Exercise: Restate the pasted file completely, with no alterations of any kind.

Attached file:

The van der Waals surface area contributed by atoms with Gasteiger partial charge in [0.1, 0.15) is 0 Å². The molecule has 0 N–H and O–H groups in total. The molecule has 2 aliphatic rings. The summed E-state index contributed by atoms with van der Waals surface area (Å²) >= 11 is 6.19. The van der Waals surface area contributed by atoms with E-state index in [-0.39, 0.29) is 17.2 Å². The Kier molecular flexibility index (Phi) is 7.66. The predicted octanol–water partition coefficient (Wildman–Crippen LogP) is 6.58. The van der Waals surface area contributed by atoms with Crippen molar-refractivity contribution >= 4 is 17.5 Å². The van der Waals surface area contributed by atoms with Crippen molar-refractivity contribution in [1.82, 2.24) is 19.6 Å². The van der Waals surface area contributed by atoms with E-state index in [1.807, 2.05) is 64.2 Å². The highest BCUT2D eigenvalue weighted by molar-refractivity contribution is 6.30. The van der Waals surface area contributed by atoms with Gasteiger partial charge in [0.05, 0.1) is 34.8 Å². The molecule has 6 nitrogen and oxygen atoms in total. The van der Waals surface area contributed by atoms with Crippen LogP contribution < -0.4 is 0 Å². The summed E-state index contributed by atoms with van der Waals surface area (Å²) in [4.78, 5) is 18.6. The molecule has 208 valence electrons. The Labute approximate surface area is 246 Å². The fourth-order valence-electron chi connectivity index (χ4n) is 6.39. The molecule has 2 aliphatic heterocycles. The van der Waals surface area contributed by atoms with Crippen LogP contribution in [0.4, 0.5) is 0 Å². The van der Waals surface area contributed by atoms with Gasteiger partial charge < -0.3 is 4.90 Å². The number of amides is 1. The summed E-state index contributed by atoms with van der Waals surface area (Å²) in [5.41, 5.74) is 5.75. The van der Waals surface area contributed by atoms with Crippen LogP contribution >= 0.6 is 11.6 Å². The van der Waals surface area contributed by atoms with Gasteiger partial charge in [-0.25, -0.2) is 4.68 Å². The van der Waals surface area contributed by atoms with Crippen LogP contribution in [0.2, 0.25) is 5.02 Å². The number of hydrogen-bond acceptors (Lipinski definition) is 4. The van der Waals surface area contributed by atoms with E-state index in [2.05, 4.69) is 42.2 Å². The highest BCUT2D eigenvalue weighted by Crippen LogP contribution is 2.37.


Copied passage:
The van der Waals surface area contributed by atoms with Gasteiger partial charge in [0.1, 0.15) is 0 Å². The molecule has 0 N–H and O–H groups in total. The molecule has 2 aliphatic rings. The summed E-state index contributed by atoms with van der Waals surface area (Å²) >= 11 is 6.19. The van der Waals surface area contributed by atoms with E-state index in [-0.39, 0.29) is 17.2 Å². The Kier molecular flexibility index (Phi) is 7.66. The predicted octanol–water partition coefficient (Wildman–Crippen LogP) is 6.58. The van der Waals surface area contributed by atoms with Crippen molar-refractivity contribution >= 4 is 17.5 Å². The van der Waals surface area contributed by atoms with Crippen molar-refractivity contribution in [1.82, 2.24) is 19.6 Å². The van der Waals surface area contributed by atoms with E-state index in [1.807, 2.05) is 64.2 Å². The highest BCUT2D eigenvalue weighted by molar-refractivity contribution is 6.30. The van der Waals surface area contributed by atoms with Gasteiger partial charge in [0.05, 0.1) is 34.8 Å². The molecule has 6 nitrogen and oxygen atoms in total. The van der Waals surface area contributed by atoms with Crippen LogP contribution < -0.4 is 0 Å². The summed E-state index contributed by atoms with van der Waals surface area (Å²) in [4.78, 5) is 18.6. The molecule has 208 valence electrons. The Labute approximate surface area is 246 Å². The fourth-order valence-electron chi connectivity index (χ4n) is 6.39. The molecule has 2 aliphatic heterocycles. The van der Waals surface area contributed by atoms with Crippen LogP contribution in [0.4, 0.5) is 0 Å². The van der Waals surface area contributed by atoms with Gasteiger partial charge < -0.3 is 4.90 Å². The number of amides is 1. The summed E-state index contributed by atoms with van der Waals surface area (Å²) in [5.41, 5.74) is 5.75. The van der Waals surface area contributed by atoms with Crippen LogP contribution >= 0.6 is 11.6 Å². The van der Waals surface area contributed by atoms with Gasteiger partial charge in [-0.25, -0.2) is 4.68 Å². The van der Waals surface area contributed by atoms with Crippen LogP contribution in [0.2, 0.25) is 5.02 Å². The number of hydrogen-bond acceptors (Lipinski definition) is 4. The van der Waals surface area contributed by atoms with E-state index in [2.05, 4.69) is 42.2 Å². The highest BCUT2D eigenvalue weighted by Crippen LogP contribution is 2.37.